For tolerance levels smaller or equal to 0.05, the confidence intervals mostly overlap, as one can see on Figure 12: for \( \tol = 0.01 \) or \( 0.025 \) (respectively the cyan and dark blue lines) the two estimated values of \( 1.32 \) and \( 1.34~\rm ns \) are almost identical, for \( \tol = 0.05 \) (the green line) the estimated value of \( \mathbb {E}(\tauoff ) \) is \( 1.51 \), a slightly higher value. A closer look at the upper and lower bounds of the confidence intervals shows a constant overlap — of decreasing width — around \( 1.35~\rm ns \), which is the value of \( \mathbb {E}(\tauoff ) \) for \( \tol = 0.01 \) or \( 0.025 \) (\( 1.34 \) and \( 1.32~\rm ns \)), therefore suggesting that, once again, strict tolerance criteria provide the most accurate estimate; this is confirmed by a qualitative (solid vs dashed lines) and quantitative (coefficient \( R^2 \)) look at Figure 11, where one can see that the two lowest values of \( \tol \) follow the more accurately the quasi-exponential distribution (however, one should remember that the distribution is not expected to be exactly exponential especially for small values of \( \tauoff \), as exit events of the reference walker happening before the end of the Convergence step are not guaranteed to be exponentially distributed as the QSD was not yet reached).

In the aforementioned Ref. [82] the estimate of \( \mathbb {E}(\tauoff ) \) is \( 2.2~\rm ns \) (no confidence interval provided): this can be considered to be in a reasonable agreement with our value of \( 1.34~\rm ns \) obtained for \( \tol = 0.01 \) and where the \( 95 \% \) confidence interval is \( (1.20,1.51)~\rm ns \), considering that the force-field was different, and that the current study uses an implicit solvent while the reference used explicit water molecules.

Figure 11: Distribution of the dissociation time \( \tauoff \) for the complex FKBP–DMSO, estimated using the Gen. ParRep method, at different levels of tolerance \( \tol = \{0.1,0.075,0.05,0.025,0.01\} \). The top-right inset is a zoom for \( t < 1.0~\rm ns \), and dashed straight lines (for which the \( R^2 \) coefficient of determination is given) denote the expected quasi-exponential distribution for large t: \( \ln \mathbb {P}(\tauoff >t) = -t/\mathbb {E}(\tauoff ) \). See Table 3 for quantitative values of: \( \mathbb {E}(\tauoff ) \), \( N \), \( n \) and the \( 95 \% \) confidence interval.

Figure 12: Convergence of \( \mathbb {E}(\tauoff ) \) for the datasets from Figure 11 and Table 3. Dashed lines correspond to the \( 95 \% \) confidence interval.

Table 3: Summary of the estimated value of \( \mathbb {E}(\tauoff ) \) and of the corresponding \( 95 \% \) confidence interval for data presented in Figures 11 and 12.

\( \tol \) \( N \) \( n \) \( \mathbb {E}(\tauoff ) \) (ns) confidence interval (ns)
\( 0.1 \) \( 112 \) \( 88 \) \( 0.92 \) \( (0.75,1.14) \)
\( 0.075 \) \( 112 \) \( 61 \) \( 0.63 \) \( (0.50,0.83) \)
\( 0.05 \) \( 140 \) \( 282 \) \( 1.51 \) \( (1.35,1.70) \)
\( 0.025 \) \( 140 \) \( 320 \) \( 1.32 \) \( (1.19,1.48) \)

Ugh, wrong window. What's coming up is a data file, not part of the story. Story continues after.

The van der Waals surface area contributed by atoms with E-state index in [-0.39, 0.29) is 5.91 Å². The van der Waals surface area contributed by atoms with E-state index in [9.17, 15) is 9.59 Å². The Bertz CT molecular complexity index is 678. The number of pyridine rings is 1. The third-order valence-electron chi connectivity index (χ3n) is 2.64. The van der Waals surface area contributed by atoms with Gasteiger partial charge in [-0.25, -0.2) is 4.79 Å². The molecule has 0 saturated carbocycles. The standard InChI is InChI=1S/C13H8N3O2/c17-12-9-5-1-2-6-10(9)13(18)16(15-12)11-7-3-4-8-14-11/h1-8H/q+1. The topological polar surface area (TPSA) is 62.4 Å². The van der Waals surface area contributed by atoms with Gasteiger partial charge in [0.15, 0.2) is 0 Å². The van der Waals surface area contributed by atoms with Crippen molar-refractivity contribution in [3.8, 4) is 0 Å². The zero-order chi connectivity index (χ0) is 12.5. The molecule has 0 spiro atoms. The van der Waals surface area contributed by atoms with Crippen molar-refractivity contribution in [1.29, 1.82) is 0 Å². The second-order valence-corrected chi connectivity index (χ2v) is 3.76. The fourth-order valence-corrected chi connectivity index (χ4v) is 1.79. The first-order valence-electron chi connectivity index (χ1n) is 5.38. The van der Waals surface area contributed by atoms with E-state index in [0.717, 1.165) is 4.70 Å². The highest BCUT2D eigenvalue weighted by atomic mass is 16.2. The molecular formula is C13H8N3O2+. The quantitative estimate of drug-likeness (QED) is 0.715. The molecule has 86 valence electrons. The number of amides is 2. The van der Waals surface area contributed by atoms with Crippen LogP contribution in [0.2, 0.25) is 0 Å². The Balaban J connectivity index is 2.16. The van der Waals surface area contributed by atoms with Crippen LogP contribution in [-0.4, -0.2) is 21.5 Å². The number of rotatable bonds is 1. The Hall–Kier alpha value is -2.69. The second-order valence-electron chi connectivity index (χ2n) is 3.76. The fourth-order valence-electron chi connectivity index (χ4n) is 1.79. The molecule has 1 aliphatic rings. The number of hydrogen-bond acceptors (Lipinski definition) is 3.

\( 0.01 \) \( 140 \) \( 301 \) \( 1.34 \) \( (1.20,1.51) \)
4.2.4 Performance and convergence to the QSD

Because the FKBP–DMSO system is much more representative of a typical research application than the alanine dipeptide, it is of an utmost interest to provide an accurate estimate of the performances: for this, we provide in Table 4 benchmarking data (following the same methodology established for Table 2): the three datasets correspond to the samples for \( \tol = \{0.01,0.025,0.05\} \) from Figure 11; the number of replica \( N = 140 \) corresponds to the maximum speedup, while column \( 5 \) reports the calculated effective speedup; the ratio given in column \( 6 \) gives an idea of the efficiency of the implementation for studying a medium size protein–ligand system.

One can see that the effective speedup is close to \( 97 \) (i.e. \( \approx 69 \% \) of the maximum \( N = 140 \)) for tolerances of \( 0.025 \) and \( 0.05 \); for the stricter tolerance level of \( 0.01 \) the speedup falls to \( \approx 80 \) (i.e. \( \approx 57 \% \) of the maximum \( N = 140 \)) which illustrates the computational cost one has to pay for an increased accuracy. Once again the ability to obtain a speedup between \( 57 \) and \( 69~\% \) of the maximum possible denotes the parallel efficiency of the Gen. ParRep implementation on a production system, and is an extremely promising achievement towards future studies of larger biochemical systems.

The distribution of \( \tfv \) is illustrated in Figure 13 for all the considered levels of tolerance: all distributions appear to be multimodal, revealing that multiple sub-states are likely to be found within the surrounding cavity definition of the bound state (this was suggested in earlier studies such as Ref. [81]); for the larger levels of \( \tol   \) the multimodality is particularly visible with two well defined peaks, resulting in an average \( \tfv   \) falling between the peaks, around \( \approx 25~\rm ps \); however for low tolerance such as \( 0.01 \) a broad distribution is observed, and the average \( \tfv   \) goes to \( \approx 50~\rm ps \).